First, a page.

4. Hashgraph Is Providing Two $500,000 Grants To Further Foster The Distributed Ledger Communities
The Distributed Ledger Foundation will work to inform governments about what Crypto regulations should look like around the world. The Foundation’s roadshow starts May 9th at the Stanford School of Law & Informatics. They’ll discuss standards for smart contracts and how voting works in the new systems. There will be similar conferences in London in July, Amsterdam in September, and Singapore in November.
Via smartphones, and leveraging biometircs (e.g. a retinal scan or fingerprint) to validate their identity, Hadera will be supporting initiatives use technology to improve the voting process. Through a second $500,000 grant, the Distributed Ledger Foundation will provide support to projects addressing the major issues in voting like voter fraud, voter suppression, and voter intimidation, by determining the best practices and standards for distributed ledger voting.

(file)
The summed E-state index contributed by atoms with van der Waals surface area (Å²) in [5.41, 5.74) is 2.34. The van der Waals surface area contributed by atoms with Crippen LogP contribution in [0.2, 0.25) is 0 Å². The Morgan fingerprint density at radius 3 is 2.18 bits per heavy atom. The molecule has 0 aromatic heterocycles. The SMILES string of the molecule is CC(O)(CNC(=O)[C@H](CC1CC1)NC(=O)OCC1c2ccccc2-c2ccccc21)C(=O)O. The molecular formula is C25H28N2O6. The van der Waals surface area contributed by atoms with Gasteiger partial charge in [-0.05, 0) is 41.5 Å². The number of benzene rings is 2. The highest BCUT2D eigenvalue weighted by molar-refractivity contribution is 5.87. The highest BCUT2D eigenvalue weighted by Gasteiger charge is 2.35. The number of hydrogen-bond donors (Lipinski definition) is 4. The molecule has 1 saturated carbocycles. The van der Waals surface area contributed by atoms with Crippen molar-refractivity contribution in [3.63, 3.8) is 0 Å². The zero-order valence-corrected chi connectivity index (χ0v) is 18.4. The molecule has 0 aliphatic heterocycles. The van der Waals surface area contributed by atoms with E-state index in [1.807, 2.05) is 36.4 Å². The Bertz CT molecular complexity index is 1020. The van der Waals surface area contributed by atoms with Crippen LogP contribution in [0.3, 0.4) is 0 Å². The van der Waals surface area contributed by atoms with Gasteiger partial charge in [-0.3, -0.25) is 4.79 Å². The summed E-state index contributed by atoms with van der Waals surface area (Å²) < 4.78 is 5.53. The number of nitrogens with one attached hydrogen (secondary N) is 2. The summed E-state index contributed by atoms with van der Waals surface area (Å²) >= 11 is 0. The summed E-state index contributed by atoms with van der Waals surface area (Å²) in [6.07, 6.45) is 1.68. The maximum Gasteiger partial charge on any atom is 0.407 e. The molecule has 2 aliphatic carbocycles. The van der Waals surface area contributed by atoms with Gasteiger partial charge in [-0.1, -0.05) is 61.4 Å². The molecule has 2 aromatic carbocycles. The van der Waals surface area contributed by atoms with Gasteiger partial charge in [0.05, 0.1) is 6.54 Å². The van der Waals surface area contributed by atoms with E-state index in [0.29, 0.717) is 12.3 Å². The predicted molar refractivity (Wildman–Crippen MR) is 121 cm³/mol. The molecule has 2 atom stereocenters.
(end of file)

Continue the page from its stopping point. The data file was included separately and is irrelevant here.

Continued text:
5. Hedera Has Multiple Beta Users, Across Industries, Using The Tech For Mission Critical Applications At Scale
Xtremepush is leveraging Hedera to solve for click fraud.
CU Ledger is serving 250 million credit union members around the world and using Hedera to solve for a part of the cross border international payments process.
Intiva Health is using Hedera to solve for the ongoing credentialing of doctors, nurses and other health care professionals
he game studio Machine Zone, with over hundreds of millions of game downloads, is leveraging Hedera to solve for Satori, a distributed AI Mesh, which can process 500 million events a second. A highlight of the Hadera conference was the thirteen minute talk given by Machine Zone CEO.
Everyone at the conference came away even more excited about Crypto’s potential to change the world as the technical problems, like throughput, get solved. I also came away pretty sure that DAGs are a thing.